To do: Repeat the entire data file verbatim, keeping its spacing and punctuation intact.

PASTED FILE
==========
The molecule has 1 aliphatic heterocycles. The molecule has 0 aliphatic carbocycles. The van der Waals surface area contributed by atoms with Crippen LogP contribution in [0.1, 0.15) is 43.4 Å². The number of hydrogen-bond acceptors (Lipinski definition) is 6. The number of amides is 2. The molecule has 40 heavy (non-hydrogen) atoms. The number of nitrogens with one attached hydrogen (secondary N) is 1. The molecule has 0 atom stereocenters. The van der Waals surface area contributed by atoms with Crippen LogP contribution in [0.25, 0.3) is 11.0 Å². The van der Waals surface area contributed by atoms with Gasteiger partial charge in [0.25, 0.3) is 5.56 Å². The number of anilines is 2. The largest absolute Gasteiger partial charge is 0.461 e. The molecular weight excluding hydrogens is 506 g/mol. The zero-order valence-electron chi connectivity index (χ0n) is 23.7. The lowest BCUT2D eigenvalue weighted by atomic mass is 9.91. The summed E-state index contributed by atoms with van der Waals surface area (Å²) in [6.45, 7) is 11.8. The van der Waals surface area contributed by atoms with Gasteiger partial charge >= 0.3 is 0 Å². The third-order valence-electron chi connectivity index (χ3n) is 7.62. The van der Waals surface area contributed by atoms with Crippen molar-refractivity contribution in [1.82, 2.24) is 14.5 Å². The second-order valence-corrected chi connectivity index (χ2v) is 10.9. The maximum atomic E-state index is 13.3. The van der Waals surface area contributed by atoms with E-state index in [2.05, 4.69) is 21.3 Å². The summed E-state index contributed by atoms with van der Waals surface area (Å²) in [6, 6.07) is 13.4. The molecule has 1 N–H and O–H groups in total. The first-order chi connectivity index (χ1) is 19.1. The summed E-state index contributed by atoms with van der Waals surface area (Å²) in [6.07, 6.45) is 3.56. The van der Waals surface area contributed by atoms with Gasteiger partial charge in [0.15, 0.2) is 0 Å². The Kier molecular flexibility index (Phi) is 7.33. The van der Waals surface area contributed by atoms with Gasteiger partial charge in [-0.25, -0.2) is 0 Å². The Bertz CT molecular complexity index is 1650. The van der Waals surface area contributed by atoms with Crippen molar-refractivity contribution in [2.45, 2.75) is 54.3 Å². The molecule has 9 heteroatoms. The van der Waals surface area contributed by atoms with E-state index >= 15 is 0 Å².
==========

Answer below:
The molecule has 1 aliphatic heterocycles. The molecule has 0 aliphatic carbocycles. The van der Waals surface area contributed by atoms with Crippen LogP contribution in [0.1, 0.15) is 43.4 Å². The number of hydrogen-bond acceptors (Lipinski definition) is 6. The number of amides is 2. The molecule has 40 heavy (non-hydrogen) atoms. The number of nitrogens with one attached hydrogen (secondary N) is 1. The molecule has 0 atom stereocenters. The van der Waals surface area contributed by atoms with Crippen LogP contribution in [0.25, 0.3) is 11.0 Å². The van der Waals surface area contributed by atoms with Gasteiger partial charge in [0.25, 0.3) is 5.56 Å². The number of anilines is 2. The largest absolute Gasteiger partial charge is 0.461 e. The molecular weight excluding hydrogens is 506 g/mol. The zero-order valence-electron chi connectivity index (χ0n) is 23.7. The lowest BCUT2D eigenvalue weighted by atomic mass is 9.91. The summed E-state index contributed by atoms with van der Waals surface area (Å²) in [6.45, 7) is 11.8. The van der Waals surface area contributed by atoms with Gasteiger partial charge >= 0.3 is 0 Å². The third-order valence-electron chi connectivity index (χ3n) is 7.62. The van der Waals surface area contributed by atoms with Crippen molar-refractivity contribution in [1.82, 2.24) is 14.5 Å². The second-order valence-corrected chi connectivity index (χ2v) is 10.9. The maximum atomic E-state index is 13.3. The van der Waals surface area contributed by atoms with E-state index in [2.05, 4.69) is 21.3 Å². The summed E-state index contributed by atoms with van der Waals surface area (Å²) in [6, 6.07) is 13.4. The molecule has 1 N–H and O–H groups in total. The first-order chi connectivity index (χ1) is 19.1. The summed E-state index contributed by atoms with van der Waals surface area (Å²) in [6.07, 6.45) is 3.56. The van der Waals surface area contributed by atoms with Gasteiger partial charge in [0.15, 0.2) is 0 Å². The Kier molecular flexibility index (Phi) is 7.33. The van der Waals surface area contributed by atoms with Gasteiger partial charge in [-0.25, -0.2) is 0 Å². The Bertz CT molecular complexity index is 1650. The van der Waals surface area contributed by atoms with Crippen molar-refractivity contribution in [2.45, 2.75) is 54.3 Å². The molecule has 9 heteroatoms. The van der Waals surface area contributed by atoms with E-state index >= 15 is 0 Å².